The other week, I did a little experiment. I went through hundreds of APW real weddings, asking the question: What makes a suit look good? What types of accessories pair best with which suits? What suits go best with which colors? When do you wear brown shoes vs. black? Etc. etc. etc. I expected to come away from this deep dive with a concrete understanding of suiting “rules.” But when I was done, I discovered it came down to two (admittedly very important) things:
- Does the suit fit well?
- Does the person look comfortable in it?
Because it turns out pretty much everyone looks F-I-N-E in a well-fitted suit. (And for more on how to get a suit that really fits, check out how to measure for a suit, and the four basic things you need to know about suits.) So instead of burdening you with a bunch of nitpicky little rules, today we’ve partnered with Generation Tux to give you ideas on how to style that suit that fits properly, in a way that makes you feel super comfortable in it. Because if you add one plus two, you get hotness.
If you aren’t familiar with them already, Generation Tux is an online destination that delivers suit and tux rentals right to your door, starting at under $100 (or $150 for a complete outfit including shirt, shoes, and tie). Their styles are modern, and tailored to your measurements. Plus, they’ll even coordinate your wedding party so you don’t have to. And with on-call tailors available from their sister company zTailors (just in case you need it), they are committed to making sure your suit or tux rentals fits well. They also just added a ton of new accessories to their online suit and tux rental options, making it easier to accessorize your suit to the nines.
So if you’re looking for ideas on how to put together a suit and still maintain your personal style, we’ve got seven right here:
Tip: If you want to incorporate color but are afraid of going overboard, keep scale in mind. A colorful tie and pocket square lend a pop of color that won’t overwhelm your whole look in the way a colorful shirt or suit jacket might. Also opting for lighter color or neutral suit will create less contrast, so your color won’t appear as bright.
Edgy Black Tie
Tip: Black tie doesn’t have to mean buttoned up. With the right accessories, you can make black tie downright edgy. Opt for modern silhouettes, like a slim tux and a skinny tie; pair with sneakers instead of dress shoes, and voila! Rock star status.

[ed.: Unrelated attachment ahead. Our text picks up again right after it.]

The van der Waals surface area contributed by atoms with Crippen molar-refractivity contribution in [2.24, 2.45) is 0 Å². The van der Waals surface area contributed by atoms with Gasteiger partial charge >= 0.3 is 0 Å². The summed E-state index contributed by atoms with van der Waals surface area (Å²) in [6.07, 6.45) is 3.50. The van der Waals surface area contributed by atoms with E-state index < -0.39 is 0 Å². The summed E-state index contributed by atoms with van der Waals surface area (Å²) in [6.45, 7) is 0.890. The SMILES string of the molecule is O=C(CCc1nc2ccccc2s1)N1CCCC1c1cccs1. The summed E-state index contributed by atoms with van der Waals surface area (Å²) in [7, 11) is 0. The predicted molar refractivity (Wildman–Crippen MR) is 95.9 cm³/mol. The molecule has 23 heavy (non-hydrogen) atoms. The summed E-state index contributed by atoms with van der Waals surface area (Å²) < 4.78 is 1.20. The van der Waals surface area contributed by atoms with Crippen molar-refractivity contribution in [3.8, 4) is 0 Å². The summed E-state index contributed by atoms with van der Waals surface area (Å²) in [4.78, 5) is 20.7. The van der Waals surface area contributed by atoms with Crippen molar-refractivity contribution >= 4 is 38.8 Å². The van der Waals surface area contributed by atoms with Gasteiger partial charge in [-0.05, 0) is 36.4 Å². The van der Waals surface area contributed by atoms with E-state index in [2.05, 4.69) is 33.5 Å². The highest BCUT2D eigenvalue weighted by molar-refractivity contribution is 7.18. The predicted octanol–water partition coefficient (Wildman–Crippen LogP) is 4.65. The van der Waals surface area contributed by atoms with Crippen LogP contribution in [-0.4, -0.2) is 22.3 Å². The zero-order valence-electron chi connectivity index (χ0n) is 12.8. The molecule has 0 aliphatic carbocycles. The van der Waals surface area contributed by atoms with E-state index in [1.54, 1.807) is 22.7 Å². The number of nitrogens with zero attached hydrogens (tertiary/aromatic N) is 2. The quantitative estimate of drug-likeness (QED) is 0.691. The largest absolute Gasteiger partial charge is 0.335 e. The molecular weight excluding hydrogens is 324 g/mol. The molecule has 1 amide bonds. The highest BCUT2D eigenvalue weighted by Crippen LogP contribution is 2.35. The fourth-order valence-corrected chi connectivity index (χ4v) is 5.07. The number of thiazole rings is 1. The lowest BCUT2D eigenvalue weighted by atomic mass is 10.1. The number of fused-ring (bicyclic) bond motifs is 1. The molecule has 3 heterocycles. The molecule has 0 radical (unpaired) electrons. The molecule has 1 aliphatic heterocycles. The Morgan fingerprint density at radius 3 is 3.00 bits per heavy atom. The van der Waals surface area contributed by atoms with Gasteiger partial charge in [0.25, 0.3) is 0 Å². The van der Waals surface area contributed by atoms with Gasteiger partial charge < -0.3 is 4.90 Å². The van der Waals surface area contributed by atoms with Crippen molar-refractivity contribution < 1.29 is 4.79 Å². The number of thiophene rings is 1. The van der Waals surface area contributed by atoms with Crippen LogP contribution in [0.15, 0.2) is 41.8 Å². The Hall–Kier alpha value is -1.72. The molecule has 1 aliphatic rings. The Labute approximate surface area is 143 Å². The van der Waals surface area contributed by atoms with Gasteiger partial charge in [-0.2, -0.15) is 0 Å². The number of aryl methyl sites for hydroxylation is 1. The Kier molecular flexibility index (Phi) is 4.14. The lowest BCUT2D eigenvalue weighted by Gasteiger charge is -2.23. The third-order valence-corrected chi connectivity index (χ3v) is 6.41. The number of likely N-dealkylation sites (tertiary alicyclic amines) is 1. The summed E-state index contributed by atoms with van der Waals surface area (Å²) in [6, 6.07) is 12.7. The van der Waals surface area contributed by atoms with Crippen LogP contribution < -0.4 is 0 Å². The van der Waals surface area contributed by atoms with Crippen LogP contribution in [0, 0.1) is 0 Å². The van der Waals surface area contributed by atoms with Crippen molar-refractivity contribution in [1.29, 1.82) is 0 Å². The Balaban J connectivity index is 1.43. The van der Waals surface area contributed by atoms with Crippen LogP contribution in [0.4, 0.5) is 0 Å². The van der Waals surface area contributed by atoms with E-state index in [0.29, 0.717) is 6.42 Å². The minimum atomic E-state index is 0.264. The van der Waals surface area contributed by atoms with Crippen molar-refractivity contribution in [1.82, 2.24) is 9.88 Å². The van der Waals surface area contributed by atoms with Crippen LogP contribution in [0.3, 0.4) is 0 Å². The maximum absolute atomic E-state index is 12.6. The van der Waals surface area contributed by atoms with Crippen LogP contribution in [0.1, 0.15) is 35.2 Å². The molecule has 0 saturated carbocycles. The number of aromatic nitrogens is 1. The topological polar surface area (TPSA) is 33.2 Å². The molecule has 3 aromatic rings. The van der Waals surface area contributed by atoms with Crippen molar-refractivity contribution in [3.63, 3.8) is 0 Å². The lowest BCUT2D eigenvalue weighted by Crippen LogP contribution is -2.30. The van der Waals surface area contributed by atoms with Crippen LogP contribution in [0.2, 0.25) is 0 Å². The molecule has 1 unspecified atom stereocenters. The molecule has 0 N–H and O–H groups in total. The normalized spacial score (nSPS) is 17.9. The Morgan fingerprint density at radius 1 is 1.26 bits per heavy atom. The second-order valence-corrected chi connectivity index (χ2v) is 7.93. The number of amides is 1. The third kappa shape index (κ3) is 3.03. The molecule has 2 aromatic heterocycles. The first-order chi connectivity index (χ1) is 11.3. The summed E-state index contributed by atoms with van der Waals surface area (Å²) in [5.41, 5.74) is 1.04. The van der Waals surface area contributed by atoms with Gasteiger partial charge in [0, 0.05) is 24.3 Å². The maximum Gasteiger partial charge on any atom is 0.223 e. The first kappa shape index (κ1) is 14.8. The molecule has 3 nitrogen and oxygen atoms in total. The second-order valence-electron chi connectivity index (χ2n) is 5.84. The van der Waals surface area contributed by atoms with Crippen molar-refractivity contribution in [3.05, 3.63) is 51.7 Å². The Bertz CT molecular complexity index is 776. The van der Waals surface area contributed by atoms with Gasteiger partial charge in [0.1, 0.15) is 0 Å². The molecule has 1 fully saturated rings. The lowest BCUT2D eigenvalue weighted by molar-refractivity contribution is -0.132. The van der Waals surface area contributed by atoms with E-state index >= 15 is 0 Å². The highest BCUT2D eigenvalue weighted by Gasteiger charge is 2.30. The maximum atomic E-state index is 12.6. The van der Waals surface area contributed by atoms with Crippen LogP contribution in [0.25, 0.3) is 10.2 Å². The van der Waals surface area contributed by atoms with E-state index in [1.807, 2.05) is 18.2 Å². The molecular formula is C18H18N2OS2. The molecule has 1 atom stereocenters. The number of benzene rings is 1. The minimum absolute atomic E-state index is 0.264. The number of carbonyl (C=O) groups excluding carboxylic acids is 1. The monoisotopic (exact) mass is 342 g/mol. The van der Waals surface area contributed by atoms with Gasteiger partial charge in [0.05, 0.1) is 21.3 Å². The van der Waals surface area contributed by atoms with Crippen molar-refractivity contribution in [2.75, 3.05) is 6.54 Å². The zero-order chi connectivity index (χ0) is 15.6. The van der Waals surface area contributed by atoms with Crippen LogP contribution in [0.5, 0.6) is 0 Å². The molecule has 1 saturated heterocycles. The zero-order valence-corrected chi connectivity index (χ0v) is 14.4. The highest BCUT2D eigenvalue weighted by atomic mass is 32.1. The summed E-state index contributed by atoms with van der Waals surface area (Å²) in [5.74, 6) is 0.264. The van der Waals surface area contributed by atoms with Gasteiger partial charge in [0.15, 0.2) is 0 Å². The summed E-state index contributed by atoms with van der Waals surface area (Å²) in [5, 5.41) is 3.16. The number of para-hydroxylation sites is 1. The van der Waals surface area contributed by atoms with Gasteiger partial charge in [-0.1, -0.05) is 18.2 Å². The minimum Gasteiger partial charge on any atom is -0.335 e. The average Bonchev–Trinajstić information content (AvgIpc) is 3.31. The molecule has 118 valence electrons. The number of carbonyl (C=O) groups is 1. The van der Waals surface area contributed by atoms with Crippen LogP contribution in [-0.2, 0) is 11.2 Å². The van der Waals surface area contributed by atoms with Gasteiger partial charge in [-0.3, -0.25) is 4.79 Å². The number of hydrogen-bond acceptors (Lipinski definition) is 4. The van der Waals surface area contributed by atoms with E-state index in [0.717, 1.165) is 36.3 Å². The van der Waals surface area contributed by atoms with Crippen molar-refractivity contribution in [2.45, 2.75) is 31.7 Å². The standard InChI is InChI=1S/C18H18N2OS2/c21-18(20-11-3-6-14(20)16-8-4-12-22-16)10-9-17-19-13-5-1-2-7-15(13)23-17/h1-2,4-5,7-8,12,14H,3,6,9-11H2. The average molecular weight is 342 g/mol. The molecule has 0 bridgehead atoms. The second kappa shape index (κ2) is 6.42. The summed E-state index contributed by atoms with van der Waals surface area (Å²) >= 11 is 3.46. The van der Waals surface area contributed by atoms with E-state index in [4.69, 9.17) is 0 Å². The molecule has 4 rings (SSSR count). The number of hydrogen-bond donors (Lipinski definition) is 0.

Tip: If Drake has taught us anything, it’s that stealing your grandfather’s wardrobe is totally legit. Opt for accessories in darker colors: think navy, oxblood, or hunter green, in more structured fabrics like wool or tweed, and linear patterns like checks or plaid. For extra formality, opt for a three-piece suit. Don’t want to go all the way Draper? Slightly unkempt hair will keep your outfit from feeling too authentically old school.
Tip: Everyone looks good in a blue suit, but the blue tuxedo can be intimidating to style (aren’t black and blue not supposed to go together?). A safe alternative is the navy tuxedo. It’s not quite capital-B Blue, but it’s still a departure from the standard black tux norm. A light blue shirt will complement the navy, and a black skinny tie keeps your outfit modern.
Tip: If you want to opt for a lot of color, but aren’t sure how to make it not clash, keep things monochromatic. You can mix a bright pink shirt with a pink patterned tie and light pink pocket square, and they won’t fight each other. And if you really want to make sure it all works, opt for one patterned accessory that has all three shades in it. It doesn’t have to be big, but it’ll help tie your look together.
Tip: Fabric can make a big difference in the formality of your outfit. Cotton accessories will read more casual, whereas silk or satin will read more formal. Similarly, a black or charcoal suit (and certainly a tuxedo) can read more formal or “evening,” whereas blue, light gray, or tan can feel more daytime.
Tip: Pattern mixing is generally advanced-level outfit stuff, but a few tips can help you pull it off. First, mind your pattern balance. If you’re mixing patterns, you’ll be more successful mixing a large-scale pattern (like a palm printed shirt) with a small-scale pattern (like a geometric tie). And the color wheel can be your friend. (More on that here.) Colors next to each other on the color wheel will be harmonious with each other, and colors across from each other will pop against each other (in a good way). This tool is super fun for seeing how colors look next to each other.
This post was sponsored by Generation Tux. Generation Tux offers modern, stylish suit and tux rentals starting at just $95 for a suit or tuxedo rental, or $150 for the whole outfit including shirt, shoes, and accessories. Plus, Generation Tux will coordinate your wedding party so you don’t have to. They even offer on-call tailoring in case your measurements change before the wedding. Basically, they’ve got this covered. Click here to register your event and get started today!